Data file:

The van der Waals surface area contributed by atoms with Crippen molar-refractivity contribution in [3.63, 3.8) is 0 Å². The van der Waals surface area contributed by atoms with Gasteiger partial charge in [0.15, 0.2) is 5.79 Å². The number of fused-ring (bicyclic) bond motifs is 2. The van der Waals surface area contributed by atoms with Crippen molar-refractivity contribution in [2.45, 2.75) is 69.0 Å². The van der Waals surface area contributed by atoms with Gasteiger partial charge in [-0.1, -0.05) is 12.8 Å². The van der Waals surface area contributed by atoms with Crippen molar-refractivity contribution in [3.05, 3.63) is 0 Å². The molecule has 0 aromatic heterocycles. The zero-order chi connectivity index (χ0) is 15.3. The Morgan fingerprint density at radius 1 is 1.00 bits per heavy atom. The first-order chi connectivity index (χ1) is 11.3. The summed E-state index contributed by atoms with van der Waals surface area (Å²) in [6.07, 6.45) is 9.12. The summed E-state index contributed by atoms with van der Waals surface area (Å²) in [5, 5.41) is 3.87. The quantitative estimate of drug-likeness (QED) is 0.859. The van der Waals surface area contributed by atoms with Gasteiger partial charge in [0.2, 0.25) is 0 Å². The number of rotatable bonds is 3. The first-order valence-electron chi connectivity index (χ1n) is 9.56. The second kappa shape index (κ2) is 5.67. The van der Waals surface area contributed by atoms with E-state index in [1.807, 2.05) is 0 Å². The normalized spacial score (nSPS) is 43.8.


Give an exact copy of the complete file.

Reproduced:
The van der Waals surface area contributed by atoms with Crippen molar-refractivity contribution in [3.63, 3.8) is 0 Å². The van der Waals surface area contributed by atoms with Gasteiger partial charge in [0.15, 0.2) is 5.79 Å². The number of fused-ring (bicyclic) bond motifs is 2. The van der Waals surface area contributed by atoms with Crippen molar-refractivity contribution in [2.45, 2.75) is 69.0 Å². The van der Waals surface area contributed by atoms with Gasteiger partial charge in [-0.1, -0.05) is 12.8 Å². The van der Waals surface area contributed by atoms with Crippen molar-refractivity contribution in [3.05, 3.63) is 0 Å². The molecule has 0 aromatic heterocycles. The zero-order chi connectivity index (χ0) is 15.3. The Morgan fingerprint density at radius 1 is 1.00 bits per heavy atom. The first-order chi connectivity index (χ1) is 11.3. The summed E-state index contributed by atoms with van der Waals surface area (Å²) in [6.07, 6.45) is 9.12. The summed E-state index contributed by atoms with van der Waals surface area (Å²) in [5, 5.41) is 3.87. The quantitative estimate of drug-likeness (QED) is 0.859. The van der Waals surface area contributed by atoms with Gasteiger partial charge in [0.2, 0.25) is 0 Å². The number of rotatable bonds is 3. The first-order valence-electron chi connectivity index (χ1n) is 9.56. The second kappa shape index (κ2) is 5.67. The van der Waals surface area contributed by atoms with E-state index in [1.807, 2.05) is 0 Å². The normalized spacial score (nSPS) is 43.8.